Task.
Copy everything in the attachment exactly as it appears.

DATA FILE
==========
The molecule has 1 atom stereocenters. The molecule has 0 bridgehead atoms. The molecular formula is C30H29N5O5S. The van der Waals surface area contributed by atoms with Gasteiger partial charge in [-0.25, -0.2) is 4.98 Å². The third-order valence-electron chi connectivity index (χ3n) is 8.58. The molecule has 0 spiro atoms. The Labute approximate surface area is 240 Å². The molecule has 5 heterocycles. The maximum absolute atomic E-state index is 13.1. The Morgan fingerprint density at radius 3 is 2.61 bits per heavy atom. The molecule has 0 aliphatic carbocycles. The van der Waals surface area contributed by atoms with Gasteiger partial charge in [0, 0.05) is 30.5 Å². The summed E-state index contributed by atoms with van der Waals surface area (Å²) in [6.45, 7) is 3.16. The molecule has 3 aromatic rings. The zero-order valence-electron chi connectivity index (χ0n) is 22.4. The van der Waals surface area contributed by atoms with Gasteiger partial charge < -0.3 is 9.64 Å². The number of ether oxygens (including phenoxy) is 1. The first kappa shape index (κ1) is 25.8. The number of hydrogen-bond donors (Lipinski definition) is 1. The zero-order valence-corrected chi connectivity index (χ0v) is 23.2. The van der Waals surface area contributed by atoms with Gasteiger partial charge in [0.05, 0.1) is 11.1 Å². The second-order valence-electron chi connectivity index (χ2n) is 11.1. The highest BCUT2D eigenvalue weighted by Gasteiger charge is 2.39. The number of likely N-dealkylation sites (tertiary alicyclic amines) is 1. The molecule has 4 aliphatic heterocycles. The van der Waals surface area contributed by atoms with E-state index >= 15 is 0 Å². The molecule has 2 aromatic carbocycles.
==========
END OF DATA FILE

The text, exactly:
The molecule has 1 atom stereocenters. The molecule has 0 bridgehead atoms. The molecular formula is C30H29N5O5S. The van der Waals surface area contributed by atoms with Gasteiger partial charge in [-0.25, -0.2) is 4.98 Å². The third-order valence-electron chi connectivity index (χ3n) is 8.58. The molecule has 0 spiro atoms. The Labute approximate surface area is 240 Å². The molecule has 5 heterocycles. The maximum absolute atomic E-state index is 13.1. The Morgan fingerprint density at radius 3 is 2.61 bits per heavy atom. The molecule has 0 aliphatic carbocycles. The van der Waals surface area contributed by atoms with Gasteiger partial charge in [0, 0.05) is 30.5 Å². The summed E-state index contributed by atoms with van der Waals surface area (Å²) in [6.45, 7) is 3.16. The molecule has 3 aromatic rings. The zero-order valence-electron chi connectivity index (χ0n) is 22.4. The van der Waals surface area contributed by atoms with Gasteiger partial charge < -0.3 is 9.64 Å². The number of ether oxygens (including phenoxy) is 1. The first kappa shape index (κ1) is 25.8. The number of hydrogen-bond donors (Lipinski definition) is 1. The zero-order valence-corrected chi connectivity index (χ0v) is 23.2. The van der Waals surface area contributed by atoms with Gasteiger partial charge in [0.05, 0.1) is 11.1 Å². The second-order valence-electron chi connectivity index (χ2n) is 11.1. The highest BCUT2D eigenvalue weighted by Gasteiger charge is 2.39. The number of likely N-dealkylation sites (tertiary alicyclic amines) is 1. The molecule has 4 aliphatic heterocycles. The van der Waals surface area contributed by atoms with E-state index >= 15 is 0 Å². The molecule has 2 aromatic carbocycles.